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A world of riparian wildlife: Visiting the Northwest Stream Center in Everett


The administrative director at the Northwest Stream Center, Kerry Singleterry, observes the organisms in two window exhibits filled with freshwater mussels, cutthroat trout and freshwater crayfish on Friday, Aug. 10. The Northwest Stream Center is located at McCollum Park.

EVERETT — The day is warm and pleasant, with a light breeze providing relief from the hot summer sun. The sound of a small creek can be heard through the rustling branches of large oak trees. A rabbit darts across the wooden path as a woodpecker flies to a nearby tree. 
This is just one of the many potential scenes a visitor may see at the Northwest Stream Center, which is offering free admission Aug. 22 through Aug. 26. 
The center inside Everett’s McCollum Park, built as a part of the Adopt A Stream Foundation, gives people an opportunity to see the large variety of plants and animals that live in or near Washington’s bodies of water on a scenic nature walk.
The start of the path features a large viewing tank set up to model a stream. Here, trout, crawfish and freshwater clams can be viewed up close.

If you go:
Northwest Stream Center
Inside Snohomish County’s McCollum Park,
600 128th Street SE, Everett.
Open Thursdays through Sundays 10 a.m. to 4 p.m.
Reservations recommended.
Contact: 425-316-8592 or www.streamkeeper.org


The elevated walkway is divided into sections, with each area designed to showcase one of the many biomes that can be found in Western Washington. Signs are scattered throughout to provide information about different plant species. One of the most notable regions is the Cedar Cathedral, where massive cedars reach into the sky. Just before this, there are some old growth tree stumps, one of which has a circumference of 32 feet.
As the trail continues, there is a wide open meadow with tall, dead trees. This is known as Wild Bird Alley. Woodpeckers, hawks, eagles, owls, and even a great blue heron are frequently spotted here, said Tom Murdoch, the executive director of the project.
Birds are not the only animals here. The area contains many different species like coyotes, deer, possums, rabbits, squirrels and even a few bears. But, the most important animals live in the water. North Creek, which runs through the park, is one of the many streams salmon use to get to their spawning grounds. Salmon populations decrease each year throughout the Pacific Northwest, and ecologists at the preserve hope to help restore salmon’s numbers with the help of the public.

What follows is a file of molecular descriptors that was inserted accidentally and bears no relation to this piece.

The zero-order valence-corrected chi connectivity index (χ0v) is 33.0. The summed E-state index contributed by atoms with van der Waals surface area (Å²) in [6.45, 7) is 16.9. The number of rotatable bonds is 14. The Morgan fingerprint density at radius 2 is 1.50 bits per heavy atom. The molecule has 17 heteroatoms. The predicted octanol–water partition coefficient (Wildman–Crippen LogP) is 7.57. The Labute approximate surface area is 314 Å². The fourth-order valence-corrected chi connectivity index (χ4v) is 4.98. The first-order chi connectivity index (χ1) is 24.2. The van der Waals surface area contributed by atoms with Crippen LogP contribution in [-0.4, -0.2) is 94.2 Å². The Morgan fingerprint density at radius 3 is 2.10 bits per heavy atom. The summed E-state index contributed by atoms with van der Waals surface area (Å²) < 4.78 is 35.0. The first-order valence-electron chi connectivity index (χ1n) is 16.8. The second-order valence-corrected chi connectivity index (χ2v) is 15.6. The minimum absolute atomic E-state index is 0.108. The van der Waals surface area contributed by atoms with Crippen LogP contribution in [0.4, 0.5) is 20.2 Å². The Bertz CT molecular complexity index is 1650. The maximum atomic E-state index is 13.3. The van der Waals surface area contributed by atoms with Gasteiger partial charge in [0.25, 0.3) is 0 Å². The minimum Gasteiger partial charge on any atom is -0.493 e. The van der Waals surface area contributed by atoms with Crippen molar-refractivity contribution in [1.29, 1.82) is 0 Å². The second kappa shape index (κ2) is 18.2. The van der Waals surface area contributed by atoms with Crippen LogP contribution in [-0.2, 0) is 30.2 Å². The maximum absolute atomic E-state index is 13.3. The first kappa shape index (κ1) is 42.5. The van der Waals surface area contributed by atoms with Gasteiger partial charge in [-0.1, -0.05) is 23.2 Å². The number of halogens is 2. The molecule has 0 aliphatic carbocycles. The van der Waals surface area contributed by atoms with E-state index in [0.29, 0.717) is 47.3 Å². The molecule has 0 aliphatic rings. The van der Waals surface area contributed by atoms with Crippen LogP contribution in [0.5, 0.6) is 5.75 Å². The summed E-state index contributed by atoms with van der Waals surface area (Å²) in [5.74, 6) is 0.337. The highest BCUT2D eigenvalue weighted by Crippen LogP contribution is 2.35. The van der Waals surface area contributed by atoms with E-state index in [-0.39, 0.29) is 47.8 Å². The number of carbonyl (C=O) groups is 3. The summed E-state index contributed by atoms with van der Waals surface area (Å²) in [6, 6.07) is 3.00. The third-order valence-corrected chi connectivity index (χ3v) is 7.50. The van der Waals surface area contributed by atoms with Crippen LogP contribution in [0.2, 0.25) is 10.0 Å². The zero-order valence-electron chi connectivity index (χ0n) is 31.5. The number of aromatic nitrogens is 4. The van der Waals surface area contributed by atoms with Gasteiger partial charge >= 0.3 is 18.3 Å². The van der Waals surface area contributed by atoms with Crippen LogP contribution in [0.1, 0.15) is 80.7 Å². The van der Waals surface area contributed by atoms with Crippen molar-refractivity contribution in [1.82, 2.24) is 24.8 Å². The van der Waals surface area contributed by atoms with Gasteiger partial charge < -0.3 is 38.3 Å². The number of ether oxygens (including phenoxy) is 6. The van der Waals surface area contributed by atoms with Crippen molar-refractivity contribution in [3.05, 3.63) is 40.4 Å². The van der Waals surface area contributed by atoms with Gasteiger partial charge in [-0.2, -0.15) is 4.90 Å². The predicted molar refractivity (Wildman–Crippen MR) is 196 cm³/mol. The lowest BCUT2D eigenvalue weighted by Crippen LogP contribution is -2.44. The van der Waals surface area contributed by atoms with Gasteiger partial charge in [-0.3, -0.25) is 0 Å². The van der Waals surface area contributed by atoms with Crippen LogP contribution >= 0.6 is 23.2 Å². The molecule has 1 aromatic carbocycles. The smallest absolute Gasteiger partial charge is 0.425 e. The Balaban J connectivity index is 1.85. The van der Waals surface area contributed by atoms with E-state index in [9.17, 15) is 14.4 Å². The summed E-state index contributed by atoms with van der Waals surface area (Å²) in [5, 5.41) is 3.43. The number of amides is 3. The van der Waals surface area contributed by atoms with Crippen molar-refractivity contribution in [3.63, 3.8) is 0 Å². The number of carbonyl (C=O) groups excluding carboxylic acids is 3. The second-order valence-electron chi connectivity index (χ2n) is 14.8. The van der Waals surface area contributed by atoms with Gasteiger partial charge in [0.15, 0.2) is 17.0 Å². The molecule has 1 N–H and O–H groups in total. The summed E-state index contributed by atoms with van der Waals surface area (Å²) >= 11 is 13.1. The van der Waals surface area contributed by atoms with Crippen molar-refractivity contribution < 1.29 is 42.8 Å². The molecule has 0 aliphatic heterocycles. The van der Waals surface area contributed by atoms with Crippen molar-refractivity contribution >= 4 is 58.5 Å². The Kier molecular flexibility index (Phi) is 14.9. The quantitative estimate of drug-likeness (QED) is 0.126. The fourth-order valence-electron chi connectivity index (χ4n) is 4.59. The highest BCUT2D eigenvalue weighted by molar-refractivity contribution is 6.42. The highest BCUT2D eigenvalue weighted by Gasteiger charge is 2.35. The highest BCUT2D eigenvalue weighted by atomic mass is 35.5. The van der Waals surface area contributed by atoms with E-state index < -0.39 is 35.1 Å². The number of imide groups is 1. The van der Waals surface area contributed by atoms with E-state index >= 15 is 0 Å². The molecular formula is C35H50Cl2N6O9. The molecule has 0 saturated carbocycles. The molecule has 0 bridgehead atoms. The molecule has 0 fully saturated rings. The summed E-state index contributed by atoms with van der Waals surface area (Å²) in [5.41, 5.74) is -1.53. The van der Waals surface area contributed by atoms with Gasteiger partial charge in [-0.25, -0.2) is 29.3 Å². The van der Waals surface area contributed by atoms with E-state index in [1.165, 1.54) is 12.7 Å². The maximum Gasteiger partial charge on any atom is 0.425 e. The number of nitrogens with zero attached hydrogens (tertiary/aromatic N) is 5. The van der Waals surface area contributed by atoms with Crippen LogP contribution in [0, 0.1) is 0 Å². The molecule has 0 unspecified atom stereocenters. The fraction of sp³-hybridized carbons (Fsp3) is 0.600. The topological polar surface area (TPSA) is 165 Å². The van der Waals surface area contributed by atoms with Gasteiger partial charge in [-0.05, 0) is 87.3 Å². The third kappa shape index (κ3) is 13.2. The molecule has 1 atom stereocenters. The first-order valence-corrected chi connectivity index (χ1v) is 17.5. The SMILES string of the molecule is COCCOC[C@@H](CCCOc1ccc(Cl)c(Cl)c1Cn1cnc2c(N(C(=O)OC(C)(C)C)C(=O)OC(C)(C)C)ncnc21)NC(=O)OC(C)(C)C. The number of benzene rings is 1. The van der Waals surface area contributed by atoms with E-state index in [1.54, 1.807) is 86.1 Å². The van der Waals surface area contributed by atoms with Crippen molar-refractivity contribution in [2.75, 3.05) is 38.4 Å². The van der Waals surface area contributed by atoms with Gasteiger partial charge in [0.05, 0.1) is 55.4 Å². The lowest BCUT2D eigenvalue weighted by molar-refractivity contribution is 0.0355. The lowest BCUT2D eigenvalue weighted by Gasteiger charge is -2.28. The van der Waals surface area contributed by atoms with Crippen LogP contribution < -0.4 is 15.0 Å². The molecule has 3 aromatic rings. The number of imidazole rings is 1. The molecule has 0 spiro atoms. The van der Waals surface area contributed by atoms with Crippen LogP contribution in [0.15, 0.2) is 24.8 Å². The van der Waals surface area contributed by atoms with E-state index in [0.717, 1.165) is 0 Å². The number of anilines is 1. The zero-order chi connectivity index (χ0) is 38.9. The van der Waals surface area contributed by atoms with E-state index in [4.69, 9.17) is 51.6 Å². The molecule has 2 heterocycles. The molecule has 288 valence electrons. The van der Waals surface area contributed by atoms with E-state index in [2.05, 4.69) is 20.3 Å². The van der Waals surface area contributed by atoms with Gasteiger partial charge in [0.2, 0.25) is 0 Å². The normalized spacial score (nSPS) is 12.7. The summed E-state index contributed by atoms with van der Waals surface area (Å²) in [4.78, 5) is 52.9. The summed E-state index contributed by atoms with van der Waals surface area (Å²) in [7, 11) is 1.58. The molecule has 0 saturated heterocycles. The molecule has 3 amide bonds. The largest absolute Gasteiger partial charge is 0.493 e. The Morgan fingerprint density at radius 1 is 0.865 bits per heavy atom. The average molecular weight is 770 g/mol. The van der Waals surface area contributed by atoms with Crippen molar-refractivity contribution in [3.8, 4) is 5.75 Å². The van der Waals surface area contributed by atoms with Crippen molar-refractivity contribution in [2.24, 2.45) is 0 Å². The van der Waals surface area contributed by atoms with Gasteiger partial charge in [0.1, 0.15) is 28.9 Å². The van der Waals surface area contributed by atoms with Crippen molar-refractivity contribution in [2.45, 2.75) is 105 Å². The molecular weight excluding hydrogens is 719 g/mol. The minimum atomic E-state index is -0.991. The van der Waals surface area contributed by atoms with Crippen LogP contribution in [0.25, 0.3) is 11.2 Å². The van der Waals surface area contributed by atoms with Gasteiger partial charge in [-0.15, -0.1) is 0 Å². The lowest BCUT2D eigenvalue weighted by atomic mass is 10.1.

The center’s main goal is to increase public awareness about different bodies of water and how to keep them healthy. The nature walk gives visitors a view of what a healthy environment around streams and wetlands looks like. Everything is designed to be low impact, from the gatehouse built with a green roof to the brick path constructed to allow easy water flow. 
The importance of good riparian zones is emphasized throughout the park
exhibits. A riparian zone is an area of land next to a river or stream full of different kinds of plants. An optimal zone would have about 200 or 300 feet of uninterrupted forest, and would in turn keep the water cool and allow animals such as salmon to thrive. 
The Adopt A Stream Foundation was established as a private nonprofit in 1985.
The organization mainly focused on teaching school children about rivers through their still active Streamkeeper Academy, attending conferences about salmon conservation and working with the state to monitor streams and train staff. Then, in 1992, it built the Northwest Stream Center in conjunction with Snohomish County Parks and Recreation. Today, foundation staf continue to work on stream and wildlife conservation throughout the United States.
Murdoch says that in Snohomish County, retaining riparian zones almost never happens. Many river areas have been obstructed by roads and different developments, which in turn degrades the environment. The lack of education on the issue doesn’t help the problem.
“Most people really don’t know how stream systems work,” Murdoch said.
He hopes that the center will teach people how to love and care for their environment.
He cited a quote by Baba Dioum, a Senegalese conservationist: “In the end, we will conserve only what we love; we will love only what we understand and we will understand only what we are taught.”
The Northwest Stream Center is located in McCollum Park at 600 128th Street SE, in Everett. It is open Thursdays through Sundays from 10 a.m to 4 p.m. Reservations for a tour are highly recommended but not required. You can contact the center for a reservation at 425-316-8592 or aasf@streamkeeper.org 

  

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